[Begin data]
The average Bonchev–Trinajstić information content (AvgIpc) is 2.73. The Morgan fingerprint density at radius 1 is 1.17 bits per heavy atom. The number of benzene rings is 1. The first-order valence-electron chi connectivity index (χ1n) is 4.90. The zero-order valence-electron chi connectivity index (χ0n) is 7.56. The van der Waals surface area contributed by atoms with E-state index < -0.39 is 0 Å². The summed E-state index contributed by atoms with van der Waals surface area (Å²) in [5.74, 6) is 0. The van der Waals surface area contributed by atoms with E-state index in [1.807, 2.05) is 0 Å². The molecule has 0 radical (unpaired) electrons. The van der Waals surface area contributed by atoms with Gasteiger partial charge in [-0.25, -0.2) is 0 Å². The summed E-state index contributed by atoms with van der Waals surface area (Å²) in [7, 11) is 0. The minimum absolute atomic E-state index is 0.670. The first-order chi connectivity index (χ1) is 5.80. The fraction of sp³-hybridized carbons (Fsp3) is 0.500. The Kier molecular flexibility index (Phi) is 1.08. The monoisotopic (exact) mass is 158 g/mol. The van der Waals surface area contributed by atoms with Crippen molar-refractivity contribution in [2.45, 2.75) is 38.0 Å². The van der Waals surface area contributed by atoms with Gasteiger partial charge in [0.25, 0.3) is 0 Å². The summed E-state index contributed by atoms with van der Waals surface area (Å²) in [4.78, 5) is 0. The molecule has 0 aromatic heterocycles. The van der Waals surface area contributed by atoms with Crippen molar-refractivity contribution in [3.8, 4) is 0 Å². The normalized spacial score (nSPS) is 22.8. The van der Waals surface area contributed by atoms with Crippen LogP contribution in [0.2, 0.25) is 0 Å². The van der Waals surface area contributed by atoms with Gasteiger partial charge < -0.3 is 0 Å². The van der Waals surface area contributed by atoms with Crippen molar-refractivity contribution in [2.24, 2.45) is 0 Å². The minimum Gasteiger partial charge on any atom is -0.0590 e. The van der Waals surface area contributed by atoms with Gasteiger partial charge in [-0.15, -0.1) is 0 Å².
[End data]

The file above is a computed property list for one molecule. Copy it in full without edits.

The average Bonchev–Trinajstić information content (AvgIpc) is 2.73. The Morgan fingerprint density at radius 1 is 1.17 bits per heavy atom. The number of benzene rings is 1. The first-order valence-electron chi connectivity index (χ1n) is 4.90. The zero-order valence-electron chi connectivity index (χ0n) is 7.56. The van der Waals surface area contributed by atoms with E-state index < -0.39 is 0 Å². The summed E-state index contributed by atoms with van der Waals surface area (Å²) in [5.74, 6) is 0. The van der Waals surface area contributed by atoms with E-state index in [1.807, 2.05) is 0 Å². The molecule has 0 radical (unpaired) electrons. The van der Waals surface area contributed by atoms with Gasteiger partial charge in [-0.25, -0.2) is 0 Å². The summed E-state index contributed by atoms with van der Waals surface area (Å²) in [7, 11) is 0. The minimum absolute atomic E-state index is 0.670. The first-order chi connectivity index (χ1) is 5.80. The fraction of sp³-hybridized carbons (Fsp3) is 0.500. The Kier molecular flexibility index (Phi) is 1.08. The monoisotopic (exact) mass is 158 g/mol. The van der Waals surface area contributed by atoms with Crippen molar-refractivity contribution in [2.45, 2.75) is 38.0 Å². The van der Waals surface area contributed by atoms with Gasteiger partial charge in [0.25, 0.3) is 0 Å². The summed E-state index contributed by atoms with van der Waals surface area (Å²) in [4.78, 5) is 0. The molecule has 0 aromatic heterocycles. The van der Waals surface area contributed by atoms with Crippen molar-refractivity contribution in [3.8, 4) is 0 Å². The normalized spacial score (nSPS) is 22.8. The van der Waals surface area contributed by atoms with Crippen LogP contribution in [0.2, 0.25) is 0 Å². The van der Waals surface area contributed by atoms with Gasteiger partial charge < -0.3 is 0 Å². The van der Waals surface area contributed by atoms with Crippen molar-refractivity contribution in [2.24, 2.45) is 0 Å². The minimum Gasteiger partial charge on any atom is -0.0590 e. The van der Waals surface area contributed by atoms with Gasteiger partial charge in [-0.15, -0.1) is 0 Å².